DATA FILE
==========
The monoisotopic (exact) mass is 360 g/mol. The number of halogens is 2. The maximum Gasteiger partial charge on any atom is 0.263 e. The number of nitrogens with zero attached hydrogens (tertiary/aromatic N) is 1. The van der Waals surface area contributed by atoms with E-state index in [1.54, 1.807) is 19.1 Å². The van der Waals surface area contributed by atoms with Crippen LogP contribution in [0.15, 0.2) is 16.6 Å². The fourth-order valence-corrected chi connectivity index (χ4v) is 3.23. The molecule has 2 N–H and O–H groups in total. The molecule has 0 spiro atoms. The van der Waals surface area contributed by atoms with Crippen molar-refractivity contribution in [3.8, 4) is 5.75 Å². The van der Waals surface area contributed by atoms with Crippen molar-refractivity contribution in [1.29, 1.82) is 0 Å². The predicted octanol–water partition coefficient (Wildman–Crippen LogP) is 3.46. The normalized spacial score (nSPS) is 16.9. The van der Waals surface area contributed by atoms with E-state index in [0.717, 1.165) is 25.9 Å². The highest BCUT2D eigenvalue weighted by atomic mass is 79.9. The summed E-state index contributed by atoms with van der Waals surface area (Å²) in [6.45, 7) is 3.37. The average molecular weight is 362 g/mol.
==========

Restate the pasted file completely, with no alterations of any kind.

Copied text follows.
The monoisotopic (exact) mass is 360 g/mol. The number of halogens is 2. The maximum Gasteiger partial charge on any atom is 0.263 e. The number of nitrogens with zero attached hydrogens (tertiary/aromatic N) is 1. The van der Waals surface area contributed by atoms with E-state index in [1.54, 1.807) is 19.1 Å². The van der Waals surface area contributed by atoms with Crippen LogP contribution in [0.15, 0.2) is 16.6 Å². The fourth-order valence-corrected chi connectivity index (χ4v) is 3.23. The molecule has 2 N–H and O–H groups in total. The molecule has 0 spiro atoms. The van der Waals surface area contributed by atoms with Crippen molar-refractivity contribution in [3.8, 4) is 5.75 Å². The van der Waals surface area contributed by atoms with Crippen molar-refractivity contribution in [1.29, 1.82) is 0 Å². The predicted octanol–water partition coefficient (Wildman–Crippen LogP) is 3.46. The normalized spacial score (nSPS) is 16.9. The van der Waals surface area contributed by atoms with E-state index in [0.717, 1.165) is 25.9 Å². The highest BCUT2D eigenvalue weighted by atomic mass is 79.9. The summed E-state index contributed by atoms with van der Waals surface area (Å²) in [6.45, 7) is 3.37. The average molecular weight is 362 g/mol.